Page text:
After reading this galvanizing essay, first intended as a feature for Wired magazine but never published there, readers are unlikely to look at their laptops in quite the same mutely complacent way. Stephenson, author of the novel Cryptonomicon, delivers a spirited commentary on the aesthetics and cultural import of computer operating systems. It's less an archeology of early machines than a critique of what Stephenson feels is the inherent fuzziness of graphical user interfacesAthe readily intuitable "windows," "desktops" and "browsers" that we use to talk to our computers. Like Disney's distortion of complicated historical events, our operating systems, he argues, lull us into a reductive sense of reality. Instead of the visual metaphors handed to us by Apple and Microsoft, Stephenson advocates the purity of the command line interface, somewhat akin to the DOS prompt from which most people flee in a technophobic panic. Stephenson is an advocate of Linux, the hacker-friendly operating system distributed for free on the Internet, and of BeOS, a less-hyped paradigm for the bits-and-bytes future. Unlike a string of source code, this essay is user-friendlyAoccasionally to a fault. Stephenson's own set of extended metaphors can get a little hokey: Windows is a station wagon, while Macs are sleek Euro-sedans. And Unix is the Gilgamesh epic of the hacker subculture. Nonetheless, by pointing out how computers define who we are, Stephenson makes a strong case for elegance and intellectual freedom in computing. (Nov.)
Copyright 1999 Reed Business Information, Inc.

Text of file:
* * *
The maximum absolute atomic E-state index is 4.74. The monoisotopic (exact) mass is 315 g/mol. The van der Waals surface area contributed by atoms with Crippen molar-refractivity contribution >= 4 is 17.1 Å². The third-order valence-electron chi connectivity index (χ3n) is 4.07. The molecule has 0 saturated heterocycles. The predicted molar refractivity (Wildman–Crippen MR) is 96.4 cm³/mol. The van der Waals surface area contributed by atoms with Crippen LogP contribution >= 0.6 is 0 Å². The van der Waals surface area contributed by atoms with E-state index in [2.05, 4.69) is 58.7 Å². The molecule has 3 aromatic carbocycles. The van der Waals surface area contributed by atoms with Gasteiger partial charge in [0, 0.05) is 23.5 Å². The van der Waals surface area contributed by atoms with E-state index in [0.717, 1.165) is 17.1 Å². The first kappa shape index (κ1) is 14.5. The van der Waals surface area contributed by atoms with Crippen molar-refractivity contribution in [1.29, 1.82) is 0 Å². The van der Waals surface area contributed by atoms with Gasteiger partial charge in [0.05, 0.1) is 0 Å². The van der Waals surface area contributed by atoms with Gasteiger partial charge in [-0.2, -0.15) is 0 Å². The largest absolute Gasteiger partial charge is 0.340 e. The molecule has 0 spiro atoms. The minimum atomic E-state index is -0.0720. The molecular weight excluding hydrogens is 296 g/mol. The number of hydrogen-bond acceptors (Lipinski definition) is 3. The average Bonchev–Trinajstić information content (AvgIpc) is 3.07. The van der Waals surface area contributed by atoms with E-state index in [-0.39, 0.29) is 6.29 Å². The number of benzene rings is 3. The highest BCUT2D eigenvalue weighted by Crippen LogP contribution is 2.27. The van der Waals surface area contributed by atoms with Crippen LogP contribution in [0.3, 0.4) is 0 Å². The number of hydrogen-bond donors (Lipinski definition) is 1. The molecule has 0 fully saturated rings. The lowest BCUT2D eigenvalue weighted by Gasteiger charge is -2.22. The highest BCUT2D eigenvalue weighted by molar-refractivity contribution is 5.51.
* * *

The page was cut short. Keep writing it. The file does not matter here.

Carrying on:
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Top Customer Reviews
A glaring omission is the early history of Stephenson's beloved Unix. To hear him tell it, Unix begins with Richard Stallman and Linus Torvalds. Now, to be sure these two are giants whose shoulders we stand upon, but where is the story of Unix's actual invention at AT&T in the early 70s? The word "AT&T" appears only once in the book, briefly cited as something that Stallman was reacting against. The dark side of Unix's corporate past - the fact that Unix originally was a proprietary operating system under AT&T, and that AT&T completely missed the point of Unix and sold the license to Novell, who also blew it - would have fit right in with Stephenson's argument. Basically, for Stephenson, Unix IS Linux. There is no description whatsoever of the rich Unix tradition that precedes the founding of the Free Software Foundation, nor of the contributions that commercial Unixes like SunOS and Solaris have made, such as NFS, NIS, etc., nor of academic contributions like BSD or X. Stephenson lauds XWindows but makes it seem as if it too were a product of his open-source, hacker utopia - and not of the MIT X Consortium. These traditions were direct antecedents of today's hacker community, and Stephenson gives them short shrift.